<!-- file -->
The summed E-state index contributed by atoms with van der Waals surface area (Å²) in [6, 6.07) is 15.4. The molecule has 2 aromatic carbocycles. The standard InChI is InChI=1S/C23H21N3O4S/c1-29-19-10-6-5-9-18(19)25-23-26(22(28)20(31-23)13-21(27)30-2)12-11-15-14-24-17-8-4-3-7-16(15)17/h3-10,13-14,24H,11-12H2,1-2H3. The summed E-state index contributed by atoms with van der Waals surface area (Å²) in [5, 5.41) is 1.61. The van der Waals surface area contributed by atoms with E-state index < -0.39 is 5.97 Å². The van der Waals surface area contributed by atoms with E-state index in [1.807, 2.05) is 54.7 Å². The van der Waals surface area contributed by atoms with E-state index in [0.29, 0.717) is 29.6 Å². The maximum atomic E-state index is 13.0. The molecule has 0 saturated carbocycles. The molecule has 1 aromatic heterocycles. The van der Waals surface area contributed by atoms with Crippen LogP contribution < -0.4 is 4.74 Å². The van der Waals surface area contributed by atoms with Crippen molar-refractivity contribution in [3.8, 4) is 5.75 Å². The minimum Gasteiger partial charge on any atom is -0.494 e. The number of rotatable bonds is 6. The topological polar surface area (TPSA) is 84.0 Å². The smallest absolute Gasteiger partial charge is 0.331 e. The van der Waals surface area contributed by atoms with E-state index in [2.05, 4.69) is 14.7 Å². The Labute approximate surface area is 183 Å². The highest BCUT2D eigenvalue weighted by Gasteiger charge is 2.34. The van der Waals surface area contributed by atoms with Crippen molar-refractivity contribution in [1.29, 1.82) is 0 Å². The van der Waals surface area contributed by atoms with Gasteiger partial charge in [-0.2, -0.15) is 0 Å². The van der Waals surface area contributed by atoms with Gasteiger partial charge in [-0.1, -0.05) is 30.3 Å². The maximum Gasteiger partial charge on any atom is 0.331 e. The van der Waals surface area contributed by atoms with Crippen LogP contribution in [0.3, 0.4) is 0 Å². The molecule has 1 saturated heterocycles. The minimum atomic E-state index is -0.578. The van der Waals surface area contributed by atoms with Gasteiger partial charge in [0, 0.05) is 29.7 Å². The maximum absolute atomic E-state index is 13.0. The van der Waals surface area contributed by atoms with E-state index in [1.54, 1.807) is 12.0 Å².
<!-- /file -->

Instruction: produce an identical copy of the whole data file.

The summed E-state index contributed by atoms with van der Waals surface area (Å²) in [6, 6.07) is 15.4. The molecule has 2 aromatic carbocycles. The standard InChI is InChI=1S/C23H21N3O4S/c1-29-19-10-6-5-9-18(19)25-23-26(22(28)20(31-23)13-21(27)30-2)12-11-15-14-24-17-8-4-3-7-16(15)17/h3-10,13-14,24H,11-12H2,1-2H3. The summed E-state index contributed by atoms with van der Waals surface area (Å²) in [5, 5.41) is 1.61. The van der Waals surface area contributed by atoms with E-state index < -0.39 is 5.97 Å². The van der Waals surface area contributed by atoms with E-state index in [1.807, 2.05) is 54.7 Å². The van der Waals surface area contributed by atoms with E-state index in [0.29, 0.717) is 29.6 Å². The maximum atomic E-state index is 13.0. The molecule has 0 saturated carbocycles. The molecule has 1 aromatic heterocycles. The van der Waals surface area contributed by atoms with Crippen LogP contribution < -0.4 is 4.74 Å². The van der Waals surface area contributed by atoms with Crippen molar-refractivity contribution in [3.8, 4) is 5.75 Å². The minimum Gasteiger partial charge on any atom is -0.494 e. The number of rotatable bonds is 6. The topological polar surface area (TPSA) is 84.0 Å². The smallest absolute Gasteiger partial charge is 0.331 e. The van der Waals surface area contributed by atoms with E-state index in [2.05, 4.69) is 14.7 Å². The Labute approximate surface area is 183 Å². The highest BCUT2D eigenvalue weighted by Gasteiger charge is 2.34. The van der Waals surface area contributed by atoms with Crippen molar-refractivity contribution in [1.29, 1.82) is 0 Å². The van der Waals surface area contributed by atoms with Gasteiger partial charge in [-0.2, -0.15) is 0 Å². The van der Waals surface area contributed by atoms with Gasteiger partial charge in [-0.1, -0.05) is 30.3 Å². The maximum Gasteiger partial charge on any atom is 0.331 e. The van der Waals surface area contributed by atoms with Crippen LogP contribution in [0.3, 0.4) is 0 Å². The molecule has 1 saturated heterocycles. The minimum atomic E-state index is -0.578. The van der Waals surface area contributed by atoms with Gasteiger partial charge in [0, 0.05) is 29.7 Å². The maximum absolute atomic E-state index is 13.0. The van der Waals surface area contributed by atoms with E-state index in [1.54, 1.807) is 12.0 Å².